Job interview brain freeze. We’ve pretty much all had it at some point. You know what I mean … your mind goes blank. Or you’re getting thoughts, but they come out jumbled. Or they don’t come out at all!
But the good news is that a little brain freeze and interview nerves in general doesn’t mean you won’t get the job. Still, you want to do all you can to put your best foot forward. So it’s wise to prepare in advance to help keep those nerves at a minimum!
Why do we get interview brain freeze?
Even if you are feeling pretty good about your job chances, that confidence crushing moment of brain freeze can creep up on you. And the one thing that doesn’t work is getting caught up in the terror that follows. Although I admit that’s easier said than done.
So what’s going on? Well, obviously you want to do well. And interviews can make anyone nervous. But there can also be other things the situation brings up for you:
- Old feelings of not being good enough.
- Times when you froze before and couldn’t pull out of it.
- Worrying that you can’t really do the job — and they’ll see it.
- Feeling you are being watched every second for any flaw. Without remembering they are also spotting the potential good.
- Knowing how much you need a job — and that added pressure can lead to fear taking over.
What you need to remember
- They called you in for a reason.
- Most interviewers are hoping each candidate is the one.
- Nerves are very normal — and taken into account.
- You don’t need to be perfect — whatever that is.
- If the rest goes well, a few moments of being momentarily frozen by nerves can be weighed against the pluses.
- After getting yourself re-centered, you can go back to showing all the ways that you’re a great match for the job — and why you’re someone they’d like to work with.
- No one moment is the end of your chances. In fact, resilience is a trait employers love!
You can always recover from a rough moment.
Employers look for and love resilience
So show them that you have it!
Tips to help minimize brain freeze
Practice is key. And doing your research so you feel comfortable talking about the company — rather than looking like a deer caught in the headlights because you don’t even really understand what they do!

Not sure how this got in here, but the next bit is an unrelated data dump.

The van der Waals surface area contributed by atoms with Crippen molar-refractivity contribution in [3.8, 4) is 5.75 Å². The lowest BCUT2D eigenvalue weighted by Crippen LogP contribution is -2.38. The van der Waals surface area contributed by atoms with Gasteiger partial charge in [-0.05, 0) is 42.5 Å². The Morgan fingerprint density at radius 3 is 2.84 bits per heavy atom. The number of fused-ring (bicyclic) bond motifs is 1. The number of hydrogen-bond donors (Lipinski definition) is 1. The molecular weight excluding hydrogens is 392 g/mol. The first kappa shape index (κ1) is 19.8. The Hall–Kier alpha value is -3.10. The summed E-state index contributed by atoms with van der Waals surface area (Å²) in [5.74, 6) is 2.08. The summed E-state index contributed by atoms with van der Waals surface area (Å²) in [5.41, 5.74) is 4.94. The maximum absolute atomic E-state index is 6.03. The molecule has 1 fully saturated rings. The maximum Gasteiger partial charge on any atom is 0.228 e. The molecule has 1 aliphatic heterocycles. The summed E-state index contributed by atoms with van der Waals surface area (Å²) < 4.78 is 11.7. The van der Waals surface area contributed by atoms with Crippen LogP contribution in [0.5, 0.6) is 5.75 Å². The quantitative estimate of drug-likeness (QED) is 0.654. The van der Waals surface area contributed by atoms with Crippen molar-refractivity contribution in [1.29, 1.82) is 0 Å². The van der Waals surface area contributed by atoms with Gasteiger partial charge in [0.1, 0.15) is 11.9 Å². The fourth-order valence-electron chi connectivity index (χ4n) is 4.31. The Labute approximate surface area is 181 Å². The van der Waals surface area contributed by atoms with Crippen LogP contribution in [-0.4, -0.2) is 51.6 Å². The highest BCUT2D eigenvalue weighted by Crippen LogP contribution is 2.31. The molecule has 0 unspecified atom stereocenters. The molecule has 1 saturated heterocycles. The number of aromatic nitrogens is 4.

The more you prepare ahead of time, the more at ease you’ll feel. And the easier it will be to recover if you do get a bit of that brain freeze. Here’s a post with some tips to help:
And if this is something that you experience often, you might want to do some things to help in general. Perhaps join a group that gives you practice speaking in public, like Toastmasters. Or maybe your local library or community center can point you to a public speaking class.
Another thing that might help — and can be fun — is taking an improv class. You get a chance to practice thinking on your feet, again within a supportive environment. And you may pick up tips that can even help in interviews and life in general.
And if you do get interview brain freeze…
Many therapists suggest simply recognizing the moment, rather than trying to push it away. Give it a name in your head and say hello — I was expecting you. Just breaking into the fear that is trying to take over can help lessen its power … and let you regain the “lead”.
And just know, if needed, it’s perfectly ok to say you’re a little nervous and ask to start over. Or ask to hear the question again, again explaining nerves with a smile. You might even get an understanding smile back– a good sign about the kind of person interviewing you and maybe even company culture.
More tips to help